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As recently as late 2016, Microsoft hailed Nano Server as the heir apparent to Server Core.
Microsoft Nano Server's inclusion in Windows Server 2016 excited experts, who buzzed about Nano Server's smaller footprint of 400 MB -- quite a reduction from a Server Core install of about 6 GB. Microsoft offered this new install option for specific services in the data center, such as Hyper-V clusters and scale-out file servers. The company said the smaller footprint -- mainly achieved by pulling the GUI -- would prevent attacks and reduce the number of patches.
However, Microsoft Nano Server lost those touted capabilities with the 1709 release of Windows Server 2016. Microsoft stripped Nano Server's functionality even further to make it available only as a base image for containers and so that it runs in a container in a container host. As Nano Server shrinks to around 80 MB, Microsoft removed infrastructure features, such as Hyper-V. Nano Server does not include Windows PowerShell, .NET Core or Windows Management Instrumentation by default. It lost the servicing stack to add roles, features and updates in the OS. To patch or update, the container redeploys via Docker, which also handles troubleshooting.
This change represents a failure for Microsoft and its customers.
Early adopters got burned
Microsoft's message is: Don't believe what we said about Nano Server -- sorry if that's why you upgraded to Windows Server 2016. Now that Microsoft Nano Server is for containers only, anyone who uses it as a file server host or a Hyper-V host must migrate before support ends in spring 2018.
When Microsoft scraps a major feature it promoted during Windows Server 2016's launch cycle, it means the company thinks the move won't affect many customers. Most IT pros I talk to who have Windows Server 2016 licenses choose to deploy Windows Server 2012 R2 for now. Proceed with caution before you deploy workloads that use Nano Server or Server Core, because of the murky situation and unclear future for each streamlined OS.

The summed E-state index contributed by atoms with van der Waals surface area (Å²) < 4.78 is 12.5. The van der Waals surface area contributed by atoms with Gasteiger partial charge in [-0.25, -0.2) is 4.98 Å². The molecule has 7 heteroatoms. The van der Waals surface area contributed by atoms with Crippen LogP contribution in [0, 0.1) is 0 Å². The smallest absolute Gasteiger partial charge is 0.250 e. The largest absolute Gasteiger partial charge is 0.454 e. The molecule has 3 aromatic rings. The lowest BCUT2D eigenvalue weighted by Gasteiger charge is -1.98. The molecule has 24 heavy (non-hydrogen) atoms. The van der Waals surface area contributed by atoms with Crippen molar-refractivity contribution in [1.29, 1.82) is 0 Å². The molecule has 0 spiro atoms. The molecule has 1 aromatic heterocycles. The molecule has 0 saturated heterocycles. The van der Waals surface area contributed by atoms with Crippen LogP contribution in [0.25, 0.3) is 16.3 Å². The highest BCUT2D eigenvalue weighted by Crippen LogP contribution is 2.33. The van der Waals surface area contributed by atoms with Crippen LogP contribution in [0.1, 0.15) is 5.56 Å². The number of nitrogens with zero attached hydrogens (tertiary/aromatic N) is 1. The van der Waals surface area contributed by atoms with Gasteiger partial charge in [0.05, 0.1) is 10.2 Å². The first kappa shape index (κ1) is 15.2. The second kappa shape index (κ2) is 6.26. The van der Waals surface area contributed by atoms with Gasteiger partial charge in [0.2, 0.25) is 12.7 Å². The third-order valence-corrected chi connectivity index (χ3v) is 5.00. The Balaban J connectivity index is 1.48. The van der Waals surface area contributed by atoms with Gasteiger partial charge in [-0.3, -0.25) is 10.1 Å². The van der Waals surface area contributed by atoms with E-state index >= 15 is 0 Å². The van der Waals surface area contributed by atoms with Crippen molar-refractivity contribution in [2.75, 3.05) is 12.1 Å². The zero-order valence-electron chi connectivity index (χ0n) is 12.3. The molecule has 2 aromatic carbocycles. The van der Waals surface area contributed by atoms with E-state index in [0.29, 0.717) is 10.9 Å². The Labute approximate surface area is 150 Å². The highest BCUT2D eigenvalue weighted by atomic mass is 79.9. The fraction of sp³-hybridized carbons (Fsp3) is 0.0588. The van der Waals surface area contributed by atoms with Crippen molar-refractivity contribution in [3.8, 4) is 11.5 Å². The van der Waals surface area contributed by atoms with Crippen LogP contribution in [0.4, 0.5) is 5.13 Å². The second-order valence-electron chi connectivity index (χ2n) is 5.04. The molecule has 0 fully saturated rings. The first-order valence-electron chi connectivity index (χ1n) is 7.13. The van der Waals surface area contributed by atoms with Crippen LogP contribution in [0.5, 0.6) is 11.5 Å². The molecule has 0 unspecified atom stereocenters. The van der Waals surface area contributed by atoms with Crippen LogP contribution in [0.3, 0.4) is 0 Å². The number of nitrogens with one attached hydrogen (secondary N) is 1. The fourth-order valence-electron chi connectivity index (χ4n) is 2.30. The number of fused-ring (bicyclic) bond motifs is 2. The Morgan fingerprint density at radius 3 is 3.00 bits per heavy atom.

Server Core just isn't worth it
I don't particularly care for Server Core as an installation option. It causes administrative and day-to-day headaches that far outweigh perceived benefits, such as reduced attack surface and less patching. The administrative tools aren't great -- try to configure firewall ports properly for remote procedure call and the remote server administration toolkit on the first try -- although PowerShell is sufficient now that it's matured. Plus, Server Core doesn't save money.
I liked Microsoft Nano Server because it stripped down and refactored Windows Server; it represented Windows for the future. In contrast, Server Core feels like flying with blinders on. Unfortunately, Microsoft did not significantly innovate with Server Core in Windows Server 2016. I recommend Server Core for only sensitive deployments and prefer the convenience of the full GUI for almost every other situation, even if I primarily administer Windows Server with PowerShell.
Containers are overhyped
It's an odd choice to make Nano Server only available for containers. Midmarket and Fortune 500 companies with thousands of Windows Server licenses will not immediately go all-in on containers. Not every organization can buy into the DevOps continuous integration mindset. I have no doubt that container-like technology will prevail. But Windows Server is a product with broad appeal. Microsoft, rather than make a better non-Server Core infrastructure product, spent its time courting everyone's Docker obsession.
The original Microsoft Nano Server represented a move forward for the company. The new version is a step in the wrong direction.
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